|No aliens here.|
Wow. It is 5 years since I was diagnosed with (probable) CLIPPERS and pumped full of intravenous Prednisolone for a week. I was still in hospital and waiting for an MRI to show "radiological improvement" before they would let me out. At the time there were considerable question marks, not only about the long-term prognosis for CLIPPERS, but also about whether the diagnosis was correct or whether I might have something potentially worse. Since then, I have made steady progress and been remarkably stable health-wise. But I am careful not to become complacent.
I am a child of the video-game generation and have been playing games of various kinds virtually my whole life. I tend to like games which have a strategic, exploratory and/or puzzle component but am not averse to a bit of (video-game) ultra-violence, especially if combined with one of the above. Currently I am playing a game which I stayed away from for a while as I thought it would be too far outside my comfort-zone - Alien : Isolation. This is a game set in the Alien universe where, to cut a long story short, your character is stranded on a space-station being stalked by a predatory alien and with virtually no effective weapons. You can't kill this creature, you can only hide from it, distract it and occasionally make it retreat for a very short while. The creature wanders the corridors, travels through air-vents and is systematically searching for you. When it finds you, you come to a grisly end. Spooky.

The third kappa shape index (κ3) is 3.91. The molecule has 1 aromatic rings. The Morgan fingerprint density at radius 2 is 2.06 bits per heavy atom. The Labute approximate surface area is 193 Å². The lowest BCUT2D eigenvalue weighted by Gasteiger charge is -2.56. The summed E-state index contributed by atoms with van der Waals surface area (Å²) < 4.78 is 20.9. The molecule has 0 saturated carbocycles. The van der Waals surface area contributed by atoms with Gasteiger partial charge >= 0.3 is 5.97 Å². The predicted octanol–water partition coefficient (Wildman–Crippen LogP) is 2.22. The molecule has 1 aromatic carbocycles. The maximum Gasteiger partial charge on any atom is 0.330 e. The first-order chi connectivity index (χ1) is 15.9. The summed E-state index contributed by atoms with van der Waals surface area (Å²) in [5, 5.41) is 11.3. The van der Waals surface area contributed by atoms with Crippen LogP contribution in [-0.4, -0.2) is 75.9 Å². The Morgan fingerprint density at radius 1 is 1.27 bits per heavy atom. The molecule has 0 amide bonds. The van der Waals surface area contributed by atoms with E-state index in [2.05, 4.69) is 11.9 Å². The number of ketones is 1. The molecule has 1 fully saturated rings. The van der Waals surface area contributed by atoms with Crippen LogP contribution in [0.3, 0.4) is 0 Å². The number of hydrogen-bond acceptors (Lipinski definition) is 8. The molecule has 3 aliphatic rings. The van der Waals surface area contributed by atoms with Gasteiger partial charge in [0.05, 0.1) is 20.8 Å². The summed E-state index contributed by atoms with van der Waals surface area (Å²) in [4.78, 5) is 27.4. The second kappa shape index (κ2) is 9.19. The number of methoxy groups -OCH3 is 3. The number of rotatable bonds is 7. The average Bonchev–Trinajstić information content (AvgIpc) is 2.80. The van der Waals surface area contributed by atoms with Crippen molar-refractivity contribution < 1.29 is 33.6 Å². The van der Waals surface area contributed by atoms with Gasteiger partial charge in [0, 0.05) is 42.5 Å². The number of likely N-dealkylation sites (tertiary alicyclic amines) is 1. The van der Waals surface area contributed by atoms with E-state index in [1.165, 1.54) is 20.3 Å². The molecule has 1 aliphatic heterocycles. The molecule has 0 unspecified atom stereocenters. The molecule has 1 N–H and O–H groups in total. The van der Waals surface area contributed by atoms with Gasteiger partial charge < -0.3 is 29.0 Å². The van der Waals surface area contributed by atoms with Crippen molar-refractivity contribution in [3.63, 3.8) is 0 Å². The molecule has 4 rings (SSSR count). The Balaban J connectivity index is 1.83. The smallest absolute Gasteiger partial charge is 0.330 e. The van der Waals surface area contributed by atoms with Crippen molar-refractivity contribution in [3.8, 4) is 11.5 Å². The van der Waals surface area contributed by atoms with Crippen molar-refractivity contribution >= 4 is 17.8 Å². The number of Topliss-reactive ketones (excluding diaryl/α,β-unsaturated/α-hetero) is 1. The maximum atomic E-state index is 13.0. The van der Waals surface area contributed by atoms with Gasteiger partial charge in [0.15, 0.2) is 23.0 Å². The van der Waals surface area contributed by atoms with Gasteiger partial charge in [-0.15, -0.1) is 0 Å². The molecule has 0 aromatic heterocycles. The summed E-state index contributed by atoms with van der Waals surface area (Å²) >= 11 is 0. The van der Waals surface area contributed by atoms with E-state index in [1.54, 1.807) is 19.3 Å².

It made me think about my experience with CLIPPERS. Like my character in the game, I know I am trapped in an environment with something nasty which I can't see and can't do much about. In the game, sometimes the alien disappears for a while, sometimes you can hear it rattling around nearby vents and sometimes it comes out of the vents and searches the rooms. In the game I am always listening and looking for signs the alien is near and in real life, although CLIPPERS doesn't seem very close at the moment, I am still looking for signs that it may be lurking nearby. Unlike in the game, if CLIPPERS reappears I can't hide from it, but at least I have a bit more idea what to expect. Also, in the game, I know I will ultimately have a chance to escape completely and I'm hoping the same will one day be true of CLIPPERS.
Update: With Azathioprine reduced to 150mg/day, my white blood cell count has stabilised at 3.4 which is acceptably abnormal. No signs to date that this dose reduction has had any unwanted CLIPPERS effects.
Read other articles in this series at Living With CLIPPERS.
Living With CLIPPERS by Bill Crum is licensed under a Creative Commons Attribution-NonCommercial-NoDerivs 3.0 Unported License.